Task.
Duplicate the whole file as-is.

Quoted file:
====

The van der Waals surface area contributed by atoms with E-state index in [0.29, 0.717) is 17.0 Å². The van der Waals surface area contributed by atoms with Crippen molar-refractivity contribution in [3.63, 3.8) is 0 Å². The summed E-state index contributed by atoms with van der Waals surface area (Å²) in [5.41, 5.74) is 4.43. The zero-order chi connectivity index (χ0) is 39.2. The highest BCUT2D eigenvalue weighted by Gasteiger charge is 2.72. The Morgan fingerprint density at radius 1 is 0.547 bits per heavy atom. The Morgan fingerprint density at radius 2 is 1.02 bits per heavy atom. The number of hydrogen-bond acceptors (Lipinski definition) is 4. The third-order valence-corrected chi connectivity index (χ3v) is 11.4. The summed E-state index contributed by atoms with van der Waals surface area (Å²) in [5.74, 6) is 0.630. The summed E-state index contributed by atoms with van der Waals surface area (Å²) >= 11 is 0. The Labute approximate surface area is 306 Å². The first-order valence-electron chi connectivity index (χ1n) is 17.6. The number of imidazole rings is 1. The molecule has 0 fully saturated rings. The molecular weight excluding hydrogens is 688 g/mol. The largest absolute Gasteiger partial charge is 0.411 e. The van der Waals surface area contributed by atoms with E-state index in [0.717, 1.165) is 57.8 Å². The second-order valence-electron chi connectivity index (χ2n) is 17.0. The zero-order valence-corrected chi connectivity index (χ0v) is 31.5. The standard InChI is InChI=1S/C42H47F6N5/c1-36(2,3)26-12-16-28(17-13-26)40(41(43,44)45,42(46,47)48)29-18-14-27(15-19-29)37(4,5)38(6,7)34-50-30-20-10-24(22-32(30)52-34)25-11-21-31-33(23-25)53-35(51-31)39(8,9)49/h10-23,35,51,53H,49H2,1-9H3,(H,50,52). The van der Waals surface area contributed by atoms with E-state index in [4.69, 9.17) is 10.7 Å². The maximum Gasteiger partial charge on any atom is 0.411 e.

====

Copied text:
The van der Waals surface area contributed by atoms with E-state index in [0.29, 0.717) is 17.0 Å². The van der Waals surface area contributed by atoms with Crippen molar-refractivity contribution in [3.63, 3.8) is 0 Å². The summed E-state index contributed by atoms with van der Waals surface area (Å²) in [5.41, 5.74) is 4.43. The zero-order chi connectivity index (χ0) is 39.2. The highest BCUT2D eigenvalue weighted by Gasteiger charge is 2.72. The Morgan fingerprint density at radius 1 is 0.547 bits per heavy atom. The Morgan fingerprint density at radius 2 is 1.02 bits per heavy atom. The number of hydrogen-bond acceptors (Lipinski definition) is 4. The third-order valence-corrected chi connectivity index (χ3v) is 11.4. The summed E-state index contributed by atoms with van der Waals surface area (Å²) in [5.74, 6) is 0.630. The summed E-state index contributed by atoms with van der Waals surface area (Å²) >= 11 is 0. The Labute approximate surface area is 306 Å². The first-order valence-electron chi connectivity index (χ1n) is 17.6. The number of imidazole rings is 1. The molecule has 0 fully saturated rings. The molecular weight excluding hydrogens is 688 g/mol. The largest absolute Gasteiger partial charge is 0.411 e. The van der Waals surface area contributed by atoms with E-state index in [0.717, 1.165) is 57.8 Å². The second-order valence-electron chi connectivity index (χ2n) is 17.0. The zero-order valence-corrected chi connectivity index (χ0v) is 31.5. The standard InChI is InChI=1S/C42H47F6N5/c1-36(2,3)26-12-16-28(17-13-26)40(41(43,44)45,42(46,47)48)29-18-14-27(15-19-29)37(4,5)38(6,7)34-50-30-20-10-24(22-32(30)52-34)25-11-21-31-33(23-25)53-35(51-31)39(8,9)49/h10-23,35,51,53H,49H2,1-9H3,(H,50,52). The van der Waals surface area contributed by atoms with E-state index in [4.69, 9.17) is 10.7 Å². The maximum Gasteiger partial charge on any atom is 0.411 e.